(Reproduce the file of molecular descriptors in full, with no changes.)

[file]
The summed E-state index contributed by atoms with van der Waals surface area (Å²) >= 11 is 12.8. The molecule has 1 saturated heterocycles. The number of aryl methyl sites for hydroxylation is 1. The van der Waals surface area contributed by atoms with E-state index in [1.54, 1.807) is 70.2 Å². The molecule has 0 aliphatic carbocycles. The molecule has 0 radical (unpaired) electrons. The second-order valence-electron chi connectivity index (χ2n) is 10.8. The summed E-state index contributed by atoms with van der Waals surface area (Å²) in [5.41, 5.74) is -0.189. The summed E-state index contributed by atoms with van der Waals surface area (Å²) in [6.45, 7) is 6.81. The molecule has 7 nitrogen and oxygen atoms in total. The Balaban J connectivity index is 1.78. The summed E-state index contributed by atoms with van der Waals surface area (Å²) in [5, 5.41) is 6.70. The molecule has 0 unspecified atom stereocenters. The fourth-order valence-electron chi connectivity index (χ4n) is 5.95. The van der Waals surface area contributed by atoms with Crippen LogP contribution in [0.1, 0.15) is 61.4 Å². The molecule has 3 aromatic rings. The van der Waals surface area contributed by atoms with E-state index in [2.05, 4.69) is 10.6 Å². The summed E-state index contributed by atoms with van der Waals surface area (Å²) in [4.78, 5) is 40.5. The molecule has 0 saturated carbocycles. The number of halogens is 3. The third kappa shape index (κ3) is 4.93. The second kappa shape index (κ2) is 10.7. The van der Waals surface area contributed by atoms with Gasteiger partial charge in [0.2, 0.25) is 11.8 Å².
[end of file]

The summed E-state index contributed by atoms with van der Waals surface area (Å²) >= 11 is 12.8. The molecule has 1 saturated heterocycles. The number of aryl methyl sites for hydroxylation is 1. The van der Waals surface area contributed by atoms with E-state index in [1.54, 1.807) is 70.2 Å². The molecule has 0 aliphatic carbocycles. The molecule has 0 radical (unpaired) electrons. The second-order valence-electron chi connectivity index (χ2n) is 10.8. The summed E-state index contributed by atoms with van der Waals surface area (Å²) in [5.41, 5.74) is -0.189. The summed E-state index contributed by atoms with van der Waals surface area (Å²) in [6.45, 7) is 6.81. The molecule has 7 nitrogen and oxygen atoms in total. The Balaban J connectivity index is 1.78. The summed E-state index contributed by atoms with van der Waals surface area (Å²) in [5, 5.41) is 6.70. The molecule has 0 unspecified atom stereocenters. The fourth-order valence-electron chi connectivity index (χ4n) is 5.95. The van der Waals surface area contributed by atoms with Crippen LogP contribution in [0.1, 0.15) is 61.4 Å². The molecule has 3 aromatic rings. The van der Waals surface area contributed by atoms with E-state index in [2.05, 4.69) is 10.6 Å². The summed E-state index contributed by atoms with van der Waals surface area (Å²) in [4.78, 5) is 40.5. The molecule has 0 saturated carbocycles. The number of halogens is 3. The third kappa shape index (κ3) is 4.93. The second kappa shape index (κ2) is 10.7. The van der Waals surface area contributed by atoms with Gasteiger partial charge in [0.2, 0.25) is 11.8 Å².